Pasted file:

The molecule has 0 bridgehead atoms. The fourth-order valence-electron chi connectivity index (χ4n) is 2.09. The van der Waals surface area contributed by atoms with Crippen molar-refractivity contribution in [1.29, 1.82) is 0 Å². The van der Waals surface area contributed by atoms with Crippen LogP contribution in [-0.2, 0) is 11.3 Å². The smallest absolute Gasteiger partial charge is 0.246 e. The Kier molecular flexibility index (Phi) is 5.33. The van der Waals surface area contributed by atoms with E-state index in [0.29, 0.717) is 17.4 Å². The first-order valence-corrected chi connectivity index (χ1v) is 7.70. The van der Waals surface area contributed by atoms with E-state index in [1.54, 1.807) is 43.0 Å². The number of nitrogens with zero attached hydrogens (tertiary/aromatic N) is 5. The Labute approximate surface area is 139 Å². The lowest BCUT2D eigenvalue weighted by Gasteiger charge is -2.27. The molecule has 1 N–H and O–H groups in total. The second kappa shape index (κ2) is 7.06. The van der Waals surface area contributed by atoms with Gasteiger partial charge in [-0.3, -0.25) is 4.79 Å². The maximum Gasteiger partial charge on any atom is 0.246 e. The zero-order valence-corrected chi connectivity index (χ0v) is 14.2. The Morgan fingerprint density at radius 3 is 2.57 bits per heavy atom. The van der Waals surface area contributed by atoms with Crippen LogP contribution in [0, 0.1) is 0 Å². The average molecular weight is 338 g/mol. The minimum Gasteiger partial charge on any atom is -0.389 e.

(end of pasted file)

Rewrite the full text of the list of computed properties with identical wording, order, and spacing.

The molecule has 0 bridgehead atoms. The fourth-order valence-electron chi connectivity index (χ4n) is 2.09. The van der Waals surface area contributed by atoms with Crippen molar-refractivity contribution in [1.29, 1.82) is 0 Å². The van der Waals surface area contributed by atoms with Crippen LogP contribution in [-0.2, 0) is 11.3 Å². The smallest absolute Gasteiger partial charge is 0.246 e. The Kier molecular flexibility index (Phi) is 5.33. The van der Waals surface area contributed by atoms with E-state index in [0.29, 0.717) is 17.4 Å². The first-order valence-corrected chi connectivity index (χ1v) is 7.70. The van der Waals surface area contributed by atoms with E-state index in [1.54, 1.807) is 43.0 Å². The number of nitrogens with zero attached hydrogens (tertiary/aromatic N) is 5. The Labute approximate surface area is 139 Å². The lowest BCUT2D eigenvalue weighted by Gasteiger charge is -2.27. The molecule has 1 N–H and O–H groups in total. The second kappa shape index (κ2) is 7.06. The van der Waals surface area contributed by atoms with Gasteiger partial charge in [-0.3, -0.25) is 4.79 Å². The maximum Gasteiger partial charge on any atom is 0.246 e. The zero-order valence-corrected chi connectivity index (χ0v) is 14.2. The Morgan fingerprint density at radius 3 is 2.57 bits per heavy atom. The van der Waals surface area contributed by atoms with Crippen LogP contribution in [0, 0.1) is 0 Å². The average molecular weight is 338 g/mol. The minimum Gasteiger partial charge on any atom is -0.389 e.